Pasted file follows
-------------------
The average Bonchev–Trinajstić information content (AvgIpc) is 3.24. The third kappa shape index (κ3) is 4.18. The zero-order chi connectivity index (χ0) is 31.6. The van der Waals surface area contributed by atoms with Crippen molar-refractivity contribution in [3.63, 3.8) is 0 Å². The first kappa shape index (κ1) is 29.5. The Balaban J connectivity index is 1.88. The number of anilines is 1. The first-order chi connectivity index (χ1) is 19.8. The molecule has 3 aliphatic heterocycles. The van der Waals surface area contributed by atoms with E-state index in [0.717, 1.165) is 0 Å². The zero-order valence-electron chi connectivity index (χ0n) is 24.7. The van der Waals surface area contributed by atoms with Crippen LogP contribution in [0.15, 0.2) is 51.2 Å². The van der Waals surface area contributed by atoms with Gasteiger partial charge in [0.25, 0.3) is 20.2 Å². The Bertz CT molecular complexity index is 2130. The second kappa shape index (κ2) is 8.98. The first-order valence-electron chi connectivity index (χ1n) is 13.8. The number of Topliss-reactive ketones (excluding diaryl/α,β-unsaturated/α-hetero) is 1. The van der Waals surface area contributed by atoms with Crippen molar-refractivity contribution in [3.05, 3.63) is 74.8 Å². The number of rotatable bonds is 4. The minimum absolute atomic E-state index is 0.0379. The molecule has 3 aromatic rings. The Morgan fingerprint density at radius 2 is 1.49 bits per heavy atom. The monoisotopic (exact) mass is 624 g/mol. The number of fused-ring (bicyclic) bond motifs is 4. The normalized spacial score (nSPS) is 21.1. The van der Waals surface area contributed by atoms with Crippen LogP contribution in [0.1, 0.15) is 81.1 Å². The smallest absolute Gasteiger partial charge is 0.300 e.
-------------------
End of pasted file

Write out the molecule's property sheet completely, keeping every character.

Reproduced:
The average Bonchev–Trinajstić information content (AvgIpc) is 3.24. The third kappa shape index (κ3) is 4.18. The zero-order chi connectivity index (χ0) is 31.6. The van der Waals surface area contributed by atoms with Crippen molar-refractivity contribution in [3.63, 3.8) is 0 Å². The first kappa shape index (κ1) is 29.5. The Balaban J connectivity index is 1.88. The number of anilines is 1. The first-order chi connectivity index (χ1) is 19.8. The molecule has 3 aliphatic heterocycles. The van der Waals surface area contributed by atoms with E-state index in [0.717, 1.165) is 0 Å². The zero-order valence-electron chi connectivity index (χ0n) is 24.7. The van der Waals surface area contributed by atoms with Crippen LogP contribution in [0.15, 0.2) is 51.2 Å². The van der Waals surface area contributed by atoms with Gasteiger partial charge in [0.25, 0.3) is 20.2 Å². The Bertz CT molecular complexity index is 2130. The second kappa shape index (κ2) is 8.98. The first-order valence-electron chi connectivity index (χ1n) is 13.8. The number of Topliss-reactive ketones (excluding diaryl/α,β-unsaturated/α-hetero) is 1. The van der Waals surface area contributed by atoms with Crippen molar-refractivity contribution in [3.05, 3.63) is 74.8 Å². The number of rotatable bonds is 4. The minimum absolute atomic E-state index is 0.0379. The molecule has 3 aromatic rings. The Morgan fingerprint density at radius 2 is 1.49 bits per heavy atom. The monoisotopic (exact) mass is 624 g/mol. The number of fused-ring (bicyclic) bond motifs is 4. The normalized spacial score (nSPS) is 21.1. The van der Waals surface area contributed by atoms with Crippen LogP contribution in [0.1, 0.15) is 81.1 Å². The smallest absolute Gasteiger partial charge is 0.300 e.